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HOT – Ipoh Laksa Malaysian Kitchen – 738 Main St, Kangaroo Point

Continuing on my quest to devour as much Malaysian cuisine as humanly possible (thanks to Malaysia Kitchen Australia), Ipoh Laksa in Kangaroo Point was the most recent venue to have the pleasure of watching me and some friends scoff, groan and visibly expand our waistlines over what was a Malaysian feast of epic proportions, great value and truly remarkable flavours. 

A few interesting facts:  Ipoh, pronounced ‘ee-poh’ is a town in the State of Perak in Malaysia with the highest population of Chinese immigrants than any other Malaysian state, due to the influx during the gold rush era.  In conjunction with Malaysian and Chinese flavours, Ipoh cuisine was largely influenced by the British and Portuguese presence as well. 

Each of us around the table at Ipoh Laksa was fairly inexperienced when it came to Malaysian menu knowledge, so we really didn’t know what to choose.  As such, random selection prevailed. 

For entrees we pretty much sampled one of everything on the menu:

Samosas, or vegetarian curry puffs, $4.80 for 4 pieces.

 

Vegetarian spring rolls, $4.80 for 4 pieces. 

Skewered satay chicken sticks, $7.60 for 4 pieces and skewered satay beef sticks, $7.60 for 4 pieces. 

 

In all honesty, the entrees at Ipoh Laksa were pretty standard and nothing to write home about – the samosa expert at the table wasn’t particularly impressed, even suggesting these and the spring rolls may have spent some time in the freezer. 

Thankfully, the main dishes were a completely different story – whether we just got lucky with the selection we made, or if all the Ipoh Laksa dishes are this good, who knows?  Either way, we hit the jackpot in a big way. 

The char keow teow ($13.90) was one of the faves, with wok tossed flat rice noodles, prawns, chicken, fish cakes, Chinese sausage, egg, bean sprouts and chilli.

 

Also worth a mention, and well worth returning for was the sambal prawn stir fry ($18.20).  Spicy, but not unbearably, this dish was smoky, fresh and so flavoursome.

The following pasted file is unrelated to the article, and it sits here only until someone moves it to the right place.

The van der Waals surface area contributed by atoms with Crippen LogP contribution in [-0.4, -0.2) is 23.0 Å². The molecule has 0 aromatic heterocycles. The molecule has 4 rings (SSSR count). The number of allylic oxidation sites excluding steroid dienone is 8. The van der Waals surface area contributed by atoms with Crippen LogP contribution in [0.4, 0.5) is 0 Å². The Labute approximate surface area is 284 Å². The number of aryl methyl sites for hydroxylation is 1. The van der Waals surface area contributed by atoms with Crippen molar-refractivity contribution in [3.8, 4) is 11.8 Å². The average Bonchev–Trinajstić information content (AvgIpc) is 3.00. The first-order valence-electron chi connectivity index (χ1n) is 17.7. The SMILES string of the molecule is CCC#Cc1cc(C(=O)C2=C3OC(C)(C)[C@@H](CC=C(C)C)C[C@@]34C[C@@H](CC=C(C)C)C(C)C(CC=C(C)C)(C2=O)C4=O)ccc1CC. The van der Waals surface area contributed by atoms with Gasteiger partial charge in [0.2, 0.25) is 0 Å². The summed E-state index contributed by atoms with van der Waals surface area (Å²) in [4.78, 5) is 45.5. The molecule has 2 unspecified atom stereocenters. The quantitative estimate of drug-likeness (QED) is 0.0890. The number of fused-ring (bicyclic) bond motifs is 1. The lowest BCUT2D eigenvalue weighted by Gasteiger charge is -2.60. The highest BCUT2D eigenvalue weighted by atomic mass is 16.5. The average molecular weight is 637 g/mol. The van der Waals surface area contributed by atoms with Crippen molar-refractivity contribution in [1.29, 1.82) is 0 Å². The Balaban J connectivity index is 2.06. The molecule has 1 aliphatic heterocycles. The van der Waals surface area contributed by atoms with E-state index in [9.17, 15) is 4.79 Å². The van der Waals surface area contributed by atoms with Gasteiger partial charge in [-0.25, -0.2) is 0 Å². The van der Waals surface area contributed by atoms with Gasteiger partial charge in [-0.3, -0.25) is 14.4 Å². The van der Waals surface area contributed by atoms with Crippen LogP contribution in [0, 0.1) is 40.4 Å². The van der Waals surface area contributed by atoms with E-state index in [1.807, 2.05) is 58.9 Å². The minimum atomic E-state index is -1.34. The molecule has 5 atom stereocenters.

We struggled our way through the Ipoh curry Laksa ($12.00) with coconut curry stock, vermicelli noodles, Hokkien noodles, fish cake, fish balls, egg, chicken, bean curd and bean sprout.  This dish was probably the least impressive – I didn’t see too much in the way of fish cakes, fish balls or chicken – it was mostly noodles, noodles, and more noodles, with a very overwhelming coconut flavour.

The beef rendang ($12.80) was delicious – unlike many dry and stringy beef rendang I’ve tried in the past, Ipoh Ipoh Laksa‘s rendang meat was tender, moist and full of flavour in a generous sauce to mop up with more roti.

 

Whilst tasty, with a great combination of flavours and textures, the Nasi goreng ($12.80) was your stock-standard blend of spicy fried rice with prawns, chicken, egg, bean curd and vegies (no pic for this one, sorry).  The roti canai with curried chicken ($12.80) was insanely good – I have no idea if the bread was made fresh or pulled from the freezer, but it was doughy in the middle and crispy at the edges and when drowned in the curry sauce it was groan worthy.

We finished things off with some deep fried ice cream and as the last of the staff lingered, waiting for us to down spoons and leave, we pretty much had to be rolled from the restaurant.

 

Ipoh Laksa is a family owned and operated restaurant, by ex-pats of Ipoh, so one can only imagine the cuisine is authentic and consistent with that found in Malaysia itself.  In any case, it’s no fuss, delicious, fresh and flavoursome cuisine and well worth a visit.  Open 7 days for lunch and dinner, they also do takeaway and allow BYO wine.  

  • Ipoh Laksa Malaysian Kitchen – 738 Main St, Kangaroo Point +61 7 3891 2777
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